By Dr. Martin Price
In 2005, ECHO’s farm manager, Danny Blank, took a three-month sabbatical as a “roving agricultural reporter” for ECHO, visiting several countries in southeast Africa. Lance Edwards, a former ECHO employee now working in agricultural development in the region, accompanied him. Danny returned raving about the success and widespread acceptance of a method of farming called “Farming God’s Way” (hereafter referred to as FGW).
FGW was being promoted by a former Zimbabwean farmer, Brian Oldreive, who developed a no-till system for raising maize and other field crops. In the last decade, Brian has been teaching this approach to small-scale hoe farmers. The method encourages faithfulness with all that God has given us—sun, soil, rain, time, seed and harvest—in order to experience the God-given potential of the land. The technique involves permanent planting stations, lots of mulch using crop residues, and careful management.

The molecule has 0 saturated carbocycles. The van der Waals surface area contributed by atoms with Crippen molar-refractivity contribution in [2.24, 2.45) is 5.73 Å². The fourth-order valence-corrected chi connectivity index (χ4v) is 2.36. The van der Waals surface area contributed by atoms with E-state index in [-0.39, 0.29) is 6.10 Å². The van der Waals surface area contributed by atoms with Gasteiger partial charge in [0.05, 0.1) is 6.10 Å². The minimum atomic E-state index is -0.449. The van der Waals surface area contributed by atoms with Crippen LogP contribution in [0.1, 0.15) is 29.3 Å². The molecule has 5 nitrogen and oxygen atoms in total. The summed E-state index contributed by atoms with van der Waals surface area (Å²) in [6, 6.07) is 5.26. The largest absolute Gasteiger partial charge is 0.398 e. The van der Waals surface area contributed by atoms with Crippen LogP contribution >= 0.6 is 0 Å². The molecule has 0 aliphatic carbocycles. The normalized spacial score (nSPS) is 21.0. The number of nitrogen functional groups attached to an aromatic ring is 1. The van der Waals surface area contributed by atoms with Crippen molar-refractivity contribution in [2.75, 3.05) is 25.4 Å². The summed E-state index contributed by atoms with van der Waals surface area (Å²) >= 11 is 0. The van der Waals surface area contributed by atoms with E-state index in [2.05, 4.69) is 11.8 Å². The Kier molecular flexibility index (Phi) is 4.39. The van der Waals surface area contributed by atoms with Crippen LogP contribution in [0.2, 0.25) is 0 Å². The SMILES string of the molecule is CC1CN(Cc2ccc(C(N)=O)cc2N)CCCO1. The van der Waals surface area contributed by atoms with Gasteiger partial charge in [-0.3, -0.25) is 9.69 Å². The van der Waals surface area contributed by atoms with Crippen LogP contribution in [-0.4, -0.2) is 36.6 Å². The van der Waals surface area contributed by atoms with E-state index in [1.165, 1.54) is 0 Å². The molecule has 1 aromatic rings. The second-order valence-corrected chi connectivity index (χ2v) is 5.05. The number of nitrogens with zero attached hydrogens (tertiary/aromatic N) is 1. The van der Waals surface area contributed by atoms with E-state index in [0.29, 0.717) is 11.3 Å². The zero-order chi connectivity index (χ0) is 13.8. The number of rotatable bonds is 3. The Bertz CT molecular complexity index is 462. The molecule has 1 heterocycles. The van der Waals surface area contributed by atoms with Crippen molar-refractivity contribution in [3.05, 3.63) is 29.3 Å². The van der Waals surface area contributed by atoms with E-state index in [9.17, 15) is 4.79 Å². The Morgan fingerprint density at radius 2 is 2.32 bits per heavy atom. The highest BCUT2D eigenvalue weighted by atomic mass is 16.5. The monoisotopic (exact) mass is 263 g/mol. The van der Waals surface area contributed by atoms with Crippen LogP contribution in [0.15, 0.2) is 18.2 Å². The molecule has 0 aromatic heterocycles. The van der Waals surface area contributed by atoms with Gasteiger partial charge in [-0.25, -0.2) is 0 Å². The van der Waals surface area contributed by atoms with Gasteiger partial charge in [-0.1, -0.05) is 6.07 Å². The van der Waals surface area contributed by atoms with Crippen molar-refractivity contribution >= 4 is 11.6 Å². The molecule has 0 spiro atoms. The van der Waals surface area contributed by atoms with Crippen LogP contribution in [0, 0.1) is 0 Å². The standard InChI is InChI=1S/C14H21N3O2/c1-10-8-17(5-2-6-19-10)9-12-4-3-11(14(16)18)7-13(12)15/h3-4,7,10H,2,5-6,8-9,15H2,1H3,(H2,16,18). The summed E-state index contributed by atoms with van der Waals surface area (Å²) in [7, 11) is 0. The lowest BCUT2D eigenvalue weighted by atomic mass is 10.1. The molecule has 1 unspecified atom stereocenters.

We invited Brian to speak at ECHO’s November 2006 Agricultural Conference. His talk generated enormous interest. FGW is becoming so important in the region that we invited Lance, who now has two years of experience working with the method and observing farmers who use it, to share his thoughts about FGW at our 2007 conference.
At first we wondered about the title “farming God’s way.” It seemed a bit arrogant to think that of all the ways to farm, this particular one was God’s choice. We recognize that this is not the intent, especially after meeting the method’s incredibly humble promoter! In part the title comes from the observation that in creation, plants grow in areas covered by decaying organic matter (mulch), and without plowing.